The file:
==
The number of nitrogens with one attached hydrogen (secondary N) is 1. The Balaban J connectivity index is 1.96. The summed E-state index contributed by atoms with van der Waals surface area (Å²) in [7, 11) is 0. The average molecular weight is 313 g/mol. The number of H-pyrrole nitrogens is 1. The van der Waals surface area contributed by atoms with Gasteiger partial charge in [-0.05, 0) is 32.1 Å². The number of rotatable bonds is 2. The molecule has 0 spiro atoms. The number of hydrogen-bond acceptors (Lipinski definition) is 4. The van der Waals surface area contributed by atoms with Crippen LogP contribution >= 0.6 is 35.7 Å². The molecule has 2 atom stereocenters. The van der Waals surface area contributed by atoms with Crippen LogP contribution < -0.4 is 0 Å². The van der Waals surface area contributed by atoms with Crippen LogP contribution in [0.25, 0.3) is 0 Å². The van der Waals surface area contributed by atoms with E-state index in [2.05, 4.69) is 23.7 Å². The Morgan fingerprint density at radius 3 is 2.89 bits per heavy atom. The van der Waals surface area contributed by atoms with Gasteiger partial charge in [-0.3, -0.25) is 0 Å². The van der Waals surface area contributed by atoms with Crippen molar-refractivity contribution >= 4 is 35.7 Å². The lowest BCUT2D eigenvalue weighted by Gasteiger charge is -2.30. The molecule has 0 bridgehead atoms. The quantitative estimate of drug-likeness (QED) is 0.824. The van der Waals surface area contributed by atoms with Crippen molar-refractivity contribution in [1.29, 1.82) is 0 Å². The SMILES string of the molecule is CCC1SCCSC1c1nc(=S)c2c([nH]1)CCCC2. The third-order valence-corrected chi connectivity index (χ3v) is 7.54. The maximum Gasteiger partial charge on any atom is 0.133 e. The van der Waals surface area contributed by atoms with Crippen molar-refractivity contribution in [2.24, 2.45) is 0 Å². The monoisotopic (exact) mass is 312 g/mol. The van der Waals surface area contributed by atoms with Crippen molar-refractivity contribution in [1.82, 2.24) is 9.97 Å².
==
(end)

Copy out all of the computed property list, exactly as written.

The number of nitrogens with one attached hydrogen (secondary N) is 1. The Balaban J connectivity index is 1.96. The summed E-state index contributed by atoms with van der Waals surface area (Å²) in [7, 11) is 0. The average molecular weight is 313 g/mol. The number of H-pyrrole nitrogens is 1. The van der Waals surface area contributed by atoms with Gasteiger partial charge in [-0.05, 0) is 32.1 Å². The number of rotatable bonds is 2. The molecule has 0 spiro atoms. The number of hydrogen-bond acceptors (Lipinski definition) is 4. The van der Waals surface area contributed by atoms with Crippen LogP contribution >= 0.6 is 35.7 Å². The molecule has 2 atom stereocenters. The van der Waals surface area contributed by atoms with Crippen LogP contribution < -0.4 is 0 Å². The van der Waals surface area contributed by atoms with Crippen LogP contribution in [0.25, 0.3) is 0 Å². The van der Waals surface area contributed by atoms with E-state index in [2.05, 4.69) is 23.7 Å². The Morgan fingerprint density at radius 3 is 2.89 bits per heavy atom. The van der Waals surface area contributed by atoms with Gasteiger partial charge in [-0.3, -0.25) is 0 Å². The van der Waals surface area contributed by atoms with Crippen molar-refractivity contribution >= 4 is 35.7 Å². The lowest BCUT2D eigenvalue weighted by Gasteiger charge is -2.30. The molecule has 0 bridgehead atoms. The quantitative estimate of drug-likeness (QED) is 0.824. The van der Waals surface area contributed by atoms with Crippen molar-refractivity contribution in [1.29, 1.82) is 0 Å². The SMILES string of the molecule is CCC1SCCSC1c1nc(=S)c2c([nH]1)CCCC2. The third-order valence-corrected chi connectivity index (χ3v) is 7.54. The maximum Gasteiger partial charge on any atom is 0.133 e. The van der Waals surface area contributed by atoms with Crippen molar-refractivity contribution in [2.24, 2.45) is 0 Å². The monoisotopic (exact) mass is 312 g/mol. The van der Waals surface area contributed by atoms with Crippen molar-refractivity contribution in [1.82, 2.24) is 9.97 Å².